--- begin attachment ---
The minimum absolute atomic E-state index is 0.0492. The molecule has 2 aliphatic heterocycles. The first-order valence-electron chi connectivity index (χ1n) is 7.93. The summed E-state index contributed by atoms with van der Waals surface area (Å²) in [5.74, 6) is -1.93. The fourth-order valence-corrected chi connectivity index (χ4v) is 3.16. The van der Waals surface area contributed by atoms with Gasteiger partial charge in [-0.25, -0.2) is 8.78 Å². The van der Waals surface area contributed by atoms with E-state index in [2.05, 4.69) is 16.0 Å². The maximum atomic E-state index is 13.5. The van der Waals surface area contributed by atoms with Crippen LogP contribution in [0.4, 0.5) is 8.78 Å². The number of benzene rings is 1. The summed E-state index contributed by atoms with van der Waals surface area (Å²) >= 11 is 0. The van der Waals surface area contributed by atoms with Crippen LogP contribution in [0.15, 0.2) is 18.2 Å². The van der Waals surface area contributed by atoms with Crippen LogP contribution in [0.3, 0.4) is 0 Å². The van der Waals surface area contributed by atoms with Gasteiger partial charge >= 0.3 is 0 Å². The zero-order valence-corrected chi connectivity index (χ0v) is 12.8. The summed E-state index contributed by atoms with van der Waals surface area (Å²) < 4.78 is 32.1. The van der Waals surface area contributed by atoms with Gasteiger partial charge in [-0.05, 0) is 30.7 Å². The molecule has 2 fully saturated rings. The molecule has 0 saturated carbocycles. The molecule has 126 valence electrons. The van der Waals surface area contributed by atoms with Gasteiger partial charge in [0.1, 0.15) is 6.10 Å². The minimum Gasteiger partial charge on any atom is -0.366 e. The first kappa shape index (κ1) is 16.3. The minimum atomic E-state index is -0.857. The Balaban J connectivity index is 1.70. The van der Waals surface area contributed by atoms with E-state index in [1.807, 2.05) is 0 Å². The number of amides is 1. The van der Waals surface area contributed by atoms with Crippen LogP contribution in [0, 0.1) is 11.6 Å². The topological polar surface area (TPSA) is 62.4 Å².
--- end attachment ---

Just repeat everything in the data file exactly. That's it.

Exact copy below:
The minimum absolute atomic E-state index is 0.0492. The molecule has 2 aliphatic heterocycles. The first-order valence-electron chi connectivity index (χ1n) is 7.93. The summed E-state index contributed by atoms with van der Waals surface area (Å²) in [5.74, 6) is -1.93. The fourth-order valence-corrected chi connectivity index (χ4v) is 3.16. The van der Waals surface area contributed by atoms with Gasteiger partial charge in [-0.25, -0.2) is 8.78 Å². The van der Waals surface area contributed by atoms with E-state index in [2.05, 4.69) is 16.0 Å². The maximum atomic E-state index is 13.5. The van der Waals surface area contributed by atoms with Crippen LogP contribution in [0.4, 0.5) is 8.78 Å². The number of benzene rings is 1. The summed E-state index contributed by atoms with van der Waals surface area (Å²) >= 11 is 0. The van der Waals surface area contributed by atoms with Crippen LogP contribution in [0.15, 0.2) is 18.2 Å². The van der Waals surface area contributed by atoms with Crippen LogP contribution in [0.3, 0.4) is 0 Å². The van der Waals surface area contributed by atoms with Gasteiger partial charge >= 0.3 is 0 Å². The zero-order valence-corrected chi connectivity index (χ0v) is 12.8. The summed E-state index contributed by atoms with van der Waals surface area (Å²) < 4.78 is 32.1. The van der Waals surface area contributed by atoms with Gasteiger partial charge in [-0.05, 0) is 30.7 Å². The molecule has 2 fully saturated rings. The molecule has 0 saturated carbocycles. The molecule has 126 valence electrons. The van der Waals surface area contributed by atoms with Gasteiger partial charge in [0.1, 0.15) is 6.10 Å². The minimum Gasteiger partial charge on any atom is -0.366 e. The first kappa shape index (κ1) is 16.3. The minimum atomic E-state index is -0.857. The Balaban J connectivity index is 1.70. The van der Waals surface area contributed by atoms with E-state index in [1.807, 2.05) is 0 Å². The number of amides is 1. The van der Waals surface area contributed by atoms with Crippen LogP contribution in [0, 0.1) is 11.6 Å². The topological polar surface area (TPSA) is 62.4 Å².